I told some theatre friends about it and they told me to turn it into a full-length show. Bloody lucky I work at a theatre, hey! My very good pal Dirk Hoult of Tilted Projects came on board to direct, and from there it was just off. Dirk and I would meet once a week every week and he would just ask me about my experiences. We’d record them, most of which became the script, and we’d just have beers or coffee and talk for hours and hours. He has a way of helping me see my story telling in a creative way, and since working with him I’ve been writing more and more often than ever. He has the physical and conceptual visions, I have the words, stories and enchanting curls (and extensive glitter collection). I think the fact that he is so keen on learning about my experiences and truths and the way I live and people I know live in society has been such a huge encouragement because I know that even if I can get a message to just one person then I’m doin’ something right.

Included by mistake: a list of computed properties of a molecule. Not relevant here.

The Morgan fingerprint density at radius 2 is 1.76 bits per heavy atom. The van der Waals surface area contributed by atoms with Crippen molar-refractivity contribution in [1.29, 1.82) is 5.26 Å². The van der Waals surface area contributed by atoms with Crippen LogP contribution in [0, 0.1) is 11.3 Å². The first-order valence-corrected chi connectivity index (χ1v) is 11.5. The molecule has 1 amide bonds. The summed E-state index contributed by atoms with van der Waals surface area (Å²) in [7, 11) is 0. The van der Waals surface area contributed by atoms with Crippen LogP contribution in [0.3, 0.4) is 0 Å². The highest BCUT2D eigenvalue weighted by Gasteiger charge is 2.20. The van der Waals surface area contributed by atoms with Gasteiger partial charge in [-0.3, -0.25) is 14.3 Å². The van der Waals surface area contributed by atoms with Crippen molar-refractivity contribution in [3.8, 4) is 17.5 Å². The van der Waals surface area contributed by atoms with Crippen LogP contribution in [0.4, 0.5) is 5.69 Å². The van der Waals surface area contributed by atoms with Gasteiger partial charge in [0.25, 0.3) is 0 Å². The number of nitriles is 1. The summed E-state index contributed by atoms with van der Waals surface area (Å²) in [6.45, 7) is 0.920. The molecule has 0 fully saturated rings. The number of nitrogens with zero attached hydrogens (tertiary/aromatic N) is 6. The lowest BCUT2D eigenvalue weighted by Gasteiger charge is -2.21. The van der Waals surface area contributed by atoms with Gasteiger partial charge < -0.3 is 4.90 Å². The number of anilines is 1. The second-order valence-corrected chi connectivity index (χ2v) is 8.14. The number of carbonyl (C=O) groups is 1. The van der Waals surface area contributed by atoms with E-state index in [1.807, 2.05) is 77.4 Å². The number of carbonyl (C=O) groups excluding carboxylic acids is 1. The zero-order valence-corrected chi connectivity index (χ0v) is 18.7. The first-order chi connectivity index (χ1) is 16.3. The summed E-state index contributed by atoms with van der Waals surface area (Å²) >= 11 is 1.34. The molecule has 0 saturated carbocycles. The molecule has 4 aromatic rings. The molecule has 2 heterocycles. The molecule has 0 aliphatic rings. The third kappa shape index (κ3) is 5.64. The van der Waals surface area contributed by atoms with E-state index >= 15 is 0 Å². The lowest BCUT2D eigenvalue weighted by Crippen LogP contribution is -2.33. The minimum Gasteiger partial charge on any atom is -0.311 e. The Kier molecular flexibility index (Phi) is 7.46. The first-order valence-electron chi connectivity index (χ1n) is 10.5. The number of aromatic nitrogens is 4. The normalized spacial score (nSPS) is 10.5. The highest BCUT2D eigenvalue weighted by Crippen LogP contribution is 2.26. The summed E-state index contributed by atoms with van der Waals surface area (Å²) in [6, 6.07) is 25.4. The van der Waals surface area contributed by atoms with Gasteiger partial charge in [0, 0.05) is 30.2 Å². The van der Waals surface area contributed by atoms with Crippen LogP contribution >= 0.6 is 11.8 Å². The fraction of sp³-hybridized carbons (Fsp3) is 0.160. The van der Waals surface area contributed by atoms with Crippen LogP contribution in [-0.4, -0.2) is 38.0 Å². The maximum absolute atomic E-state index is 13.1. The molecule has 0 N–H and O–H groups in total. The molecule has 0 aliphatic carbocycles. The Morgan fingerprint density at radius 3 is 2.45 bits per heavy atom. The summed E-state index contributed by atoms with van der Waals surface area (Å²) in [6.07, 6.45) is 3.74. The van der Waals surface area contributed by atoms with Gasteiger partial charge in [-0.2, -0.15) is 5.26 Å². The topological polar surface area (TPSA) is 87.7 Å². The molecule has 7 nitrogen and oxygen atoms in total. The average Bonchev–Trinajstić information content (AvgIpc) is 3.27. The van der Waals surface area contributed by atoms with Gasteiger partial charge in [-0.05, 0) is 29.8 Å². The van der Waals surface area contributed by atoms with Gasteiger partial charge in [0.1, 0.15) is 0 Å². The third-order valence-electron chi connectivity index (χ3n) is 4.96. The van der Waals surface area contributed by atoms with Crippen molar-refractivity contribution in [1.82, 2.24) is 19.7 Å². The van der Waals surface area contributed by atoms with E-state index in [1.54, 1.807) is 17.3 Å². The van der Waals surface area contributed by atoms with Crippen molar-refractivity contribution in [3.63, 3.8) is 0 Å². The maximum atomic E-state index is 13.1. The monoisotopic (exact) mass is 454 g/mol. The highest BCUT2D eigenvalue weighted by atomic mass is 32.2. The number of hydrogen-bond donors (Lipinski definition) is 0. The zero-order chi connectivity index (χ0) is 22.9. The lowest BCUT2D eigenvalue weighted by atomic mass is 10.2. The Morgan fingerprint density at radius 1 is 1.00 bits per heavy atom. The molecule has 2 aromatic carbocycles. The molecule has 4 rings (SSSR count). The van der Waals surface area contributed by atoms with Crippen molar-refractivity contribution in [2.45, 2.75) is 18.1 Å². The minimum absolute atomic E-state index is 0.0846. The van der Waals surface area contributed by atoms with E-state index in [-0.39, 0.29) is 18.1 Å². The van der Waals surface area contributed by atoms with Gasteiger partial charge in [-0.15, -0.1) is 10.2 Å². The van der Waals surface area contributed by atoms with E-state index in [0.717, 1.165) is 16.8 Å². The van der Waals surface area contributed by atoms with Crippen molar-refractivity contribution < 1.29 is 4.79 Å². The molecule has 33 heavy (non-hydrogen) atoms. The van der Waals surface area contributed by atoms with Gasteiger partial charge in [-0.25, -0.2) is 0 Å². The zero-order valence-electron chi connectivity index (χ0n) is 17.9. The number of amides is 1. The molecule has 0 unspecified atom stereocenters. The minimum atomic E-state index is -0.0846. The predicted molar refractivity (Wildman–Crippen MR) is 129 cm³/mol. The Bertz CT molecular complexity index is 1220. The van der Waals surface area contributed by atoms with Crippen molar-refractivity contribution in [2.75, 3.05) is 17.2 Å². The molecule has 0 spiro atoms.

What do you think about the importance of strong, queer voices entering public conversation particularly now when the battle for marriage equality is recalling heating up?